Trans activists have long fought for change and Stonewall is finally stepping towards it.

The full report that accompanied Stonewall’s announcement is available here. Birkbeck LGBT Officer Reubs Walsh was one of hundreds of trans* activists to consult with Stonewall on their introduction of trans* lobbying. You can read Reubs’ comment on the announcement here.

The New Prevent: Birkbeck and the future of universities

In early February, a former Birkbeck undergraduate student was convicted for terrorist intentions. Last year in May, en route to Serbia, David Souaan was arrested at Heathrow airport on suspicion that he was going to fight in Syria.

His case was minor, nevertheless, the former student is serving a three-and-a-half-year sentence. Souaan exemplifies a phenomenon worrying communities and challenging the government: radicalisation, or the process by which a person comes to support terrorism.

At Souaan’s trial, the court heard that his young age and immaturity made him vulnerable to extremism. The transition from kind-hearted member of the community to potential national security threat is more common in young people, according to a review published by the government. As many young people study in higher education, universities are under pressure to prevent radicalisation.

The counter-terrorism and security bill, which will soon become law having received royal assent, will require internet providers and airliners to retain data, cancel passports of suspected national terrorists, and place universities, including schools and colleges, under statutory duty to prevent the radicalisation of students.

Most universities already follow a counter-terrorism strategy set by the government. Aptly named Prevent, the strategy recommends ways to spot extremism to universities and other public bodies. The strategy was revised in 2011 when al-Qaida was perceived as the biggest threat to national security. Now the threat is Da’ish, or Islamic State (IS), and ‘start-up terrorists’.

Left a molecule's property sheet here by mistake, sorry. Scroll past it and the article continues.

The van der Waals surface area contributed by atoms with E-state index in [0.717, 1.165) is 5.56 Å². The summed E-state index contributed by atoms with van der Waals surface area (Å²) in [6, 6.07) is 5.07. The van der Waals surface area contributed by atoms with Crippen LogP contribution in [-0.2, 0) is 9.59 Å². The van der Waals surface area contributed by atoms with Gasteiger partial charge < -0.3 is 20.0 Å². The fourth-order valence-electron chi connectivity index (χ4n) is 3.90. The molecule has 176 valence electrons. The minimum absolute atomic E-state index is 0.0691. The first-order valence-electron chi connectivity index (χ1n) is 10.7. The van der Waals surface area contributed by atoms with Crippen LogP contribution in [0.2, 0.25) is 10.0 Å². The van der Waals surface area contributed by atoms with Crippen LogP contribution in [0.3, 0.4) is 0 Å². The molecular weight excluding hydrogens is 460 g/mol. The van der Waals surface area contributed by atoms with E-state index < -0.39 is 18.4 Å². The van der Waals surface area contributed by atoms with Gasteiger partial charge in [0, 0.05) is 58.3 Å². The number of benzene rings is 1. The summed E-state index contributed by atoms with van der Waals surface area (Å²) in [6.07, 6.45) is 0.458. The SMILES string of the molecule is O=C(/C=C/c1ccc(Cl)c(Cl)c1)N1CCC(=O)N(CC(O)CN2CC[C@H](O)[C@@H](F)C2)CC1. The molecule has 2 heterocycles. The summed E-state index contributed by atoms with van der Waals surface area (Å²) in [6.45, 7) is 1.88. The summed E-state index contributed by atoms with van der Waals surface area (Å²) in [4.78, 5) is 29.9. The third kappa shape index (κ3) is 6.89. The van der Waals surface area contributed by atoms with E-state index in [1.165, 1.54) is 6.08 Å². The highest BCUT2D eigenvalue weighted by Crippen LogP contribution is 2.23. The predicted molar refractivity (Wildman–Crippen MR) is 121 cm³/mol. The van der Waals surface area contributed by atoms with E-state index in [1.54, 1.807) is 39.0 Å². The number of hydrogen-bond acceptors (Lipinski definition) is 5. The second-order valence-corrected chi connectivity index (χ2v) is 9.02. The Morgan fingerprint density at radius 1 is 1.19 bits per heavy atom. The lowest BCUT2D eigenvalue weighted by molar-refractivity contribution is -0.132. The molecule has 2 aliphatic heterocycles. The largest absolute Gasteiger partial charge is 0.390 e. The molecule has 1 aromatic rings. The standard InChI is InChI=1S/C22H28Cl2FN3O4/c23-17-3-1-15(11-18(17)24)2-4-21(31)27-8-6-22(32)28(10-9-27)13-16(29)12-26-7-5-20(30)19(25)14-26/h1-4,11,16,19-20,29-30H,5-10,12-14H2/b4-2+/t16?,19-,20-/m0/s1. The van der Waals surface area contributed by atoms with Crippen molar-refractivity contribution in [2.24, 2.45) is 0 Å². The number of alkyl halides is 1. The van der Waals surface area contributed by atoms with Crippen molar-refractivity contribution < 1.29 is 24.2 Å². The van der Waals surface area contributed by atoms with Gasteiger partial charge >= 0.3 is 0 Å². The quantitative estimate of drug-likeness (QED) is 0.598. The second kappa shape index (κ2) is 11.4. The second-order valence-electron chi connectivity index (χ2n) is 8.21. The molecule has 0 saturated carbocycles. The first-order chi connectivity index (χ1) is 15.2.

The government blames universities – specifically vice-chancellors – for being relaxed about extremism on campuses, while others argue universities are overly cautious in following the Prevent strategy.

Joint Branch Secretary of Birkbeck Unison Steven Ellis believes the strategy is unnecessary for there are already laws to prevent terrorism. “If anybody in a university becomes aware of anybody actually committing some kind of violence or attack,” Ellis said, “anything that is concrete on that level, they should inform the police.”

Birkbeck has been criticised for cowering to police rather than representing the interests of the staff and students. Late last year Birkbeck cancelled a conference on Islamophobia after receiving threats from far-right organisations Britain First and Casuals United. The Islamic Human Rights Commission had hired a classroom for the daylong seminar but the event was pulled at short notice.

“It is unfortunate that the circumstances surrounding this conference changed,” Birkbeck stated. “Not only was there a significant primary threat of disruption and a genuine threat of counter demonstration, but there was also the potential of an escalating situation given the location within the Bloomsbury university area.

“Of course, our concern was for participants of the conference, but our duty of care is obviously broader, and has to extend to consideration for our students, our staff and our visitors who might become caught up in, and adversely affected by, such a situation.”

Birkbeck’s Facilities Manager Elizabeth Whitehead added: “Like Higher Education and Further Education institutions across the city, Birkbeck works with the London Prevent team. Through our networks we access best practice, participate in informed debate and discussion and source training.”

In an open letter, activists and academics retorted: “The decision to withdraw from this event appeared to be as a result of buckling to the Islamophobic threats by far-right groups including Britain First and Casuals United (who threatened to demonstrate this event) as well as pressure from the local Camden Prevent officer.”

They further criticised Birkbeck and the Prevent team for not having supported community groups against extremism.

In their letter, they state: “By reneging on the venue, Birkbeck signalled to all of us that our concerns and fears in dealing with Islamophobia were better silenced than tackled collectively.”

Birkbeck countered: “Birkbeck’s doors are open to one of the most diverse higher education communities in the country; Birkbeck classrooms host people from 18 to 80, and bring together people from a wide variety of social, ethnic and religious backgrounds. The College is very committed to that ongoing tradition.”

For activists and academics, the cancellation of the conference shows that Birkbeck is not as progressive as it believes. They state: “[Birkbeck’s] reputation as a pioneering academic institution with a radical vision of inclusiveness that previously opened the doors for those excluded from higher education, seems merely a nostalgic memory.”